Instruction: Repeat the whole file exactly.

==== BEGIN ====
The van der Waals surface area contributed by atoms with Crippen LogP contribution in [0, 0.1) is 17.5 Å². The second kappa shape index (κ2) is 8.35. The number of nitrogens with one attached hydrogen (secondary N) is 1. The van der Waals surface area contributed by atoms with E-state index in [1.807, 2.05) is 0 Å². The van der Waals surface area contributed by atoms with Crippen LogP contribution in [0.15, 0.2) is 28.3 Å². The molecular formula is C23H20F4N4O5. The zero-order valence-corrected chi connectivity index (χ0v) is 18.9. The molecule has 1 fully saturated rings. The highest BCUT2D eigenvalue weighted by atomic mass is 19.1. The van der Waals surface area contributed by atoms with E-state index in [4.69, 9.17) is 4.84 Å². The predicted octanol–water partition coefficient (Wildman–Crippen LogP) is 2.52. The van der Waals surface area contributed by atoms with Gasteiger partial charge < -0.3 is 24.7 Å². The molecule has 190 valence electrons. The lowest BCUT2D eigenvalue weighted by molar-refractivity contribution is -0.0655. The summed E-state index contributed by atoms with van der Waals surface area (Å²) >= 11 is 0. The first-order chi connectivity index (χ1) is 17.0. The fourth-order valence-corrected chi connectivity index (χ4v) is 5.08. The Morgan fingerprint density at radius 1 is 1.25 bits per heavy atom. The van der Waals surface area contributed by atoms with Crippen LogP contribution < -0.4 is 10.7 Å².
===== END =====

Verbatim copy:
The van der Waals surface area contributed by atoms with Crippen LogP contribution in [0, 0.1) is 17.5 Å². The second kappa shape index (κ2) is 8.35. The number of nitrogens with one attached hydrogen (secondary N) is 1. The van der Waals surface area contributed by atoms with E-state index in [1.807, 2.05) is 0 Å². The van der Waals surface area contributed by atoms with Crippen LogP contribution in [0.15, 0.2) is 28.3 Å². The molecular formula is C23H20F4N4O5. The zero-order valence-corrected chi connectivity index (χ0v) is 18.9. The molecule has 1 fully saturated rings. The highest BCUT2D eigenvalue weighted by atomic mass is 19.1. The van der Waals surface area contributed by atoms with E-state index in [4.69, 9.17) is 4.84 Å². The predicted octanol–water partition coefficient (Wildman–Crippen LogP) is 2.52. The van der Waals surface area contributed by atoms with Gasteiger partial charge < -0.3 is 24.7 Å². The molecule has 190 valence electrons. The lowest BCUT2D eigenvalue weighted by molar-refractivity contribution is -0.0655. The summed E-state index contributed by atoms with van der Waals surface area (Å²) >= 11 is 0. The first-order chi connectivity index (χ1) is 17.0. The fourth-order valence-corrected chi connectivity index (χ4v) is 5.08. The Morgan fingerprint density at radius 1 is 1.25 bits per heavy atom. The van der Waals surface area contributed by atoms with Crippen LogP contribution < -0.4 is 10.7 Å².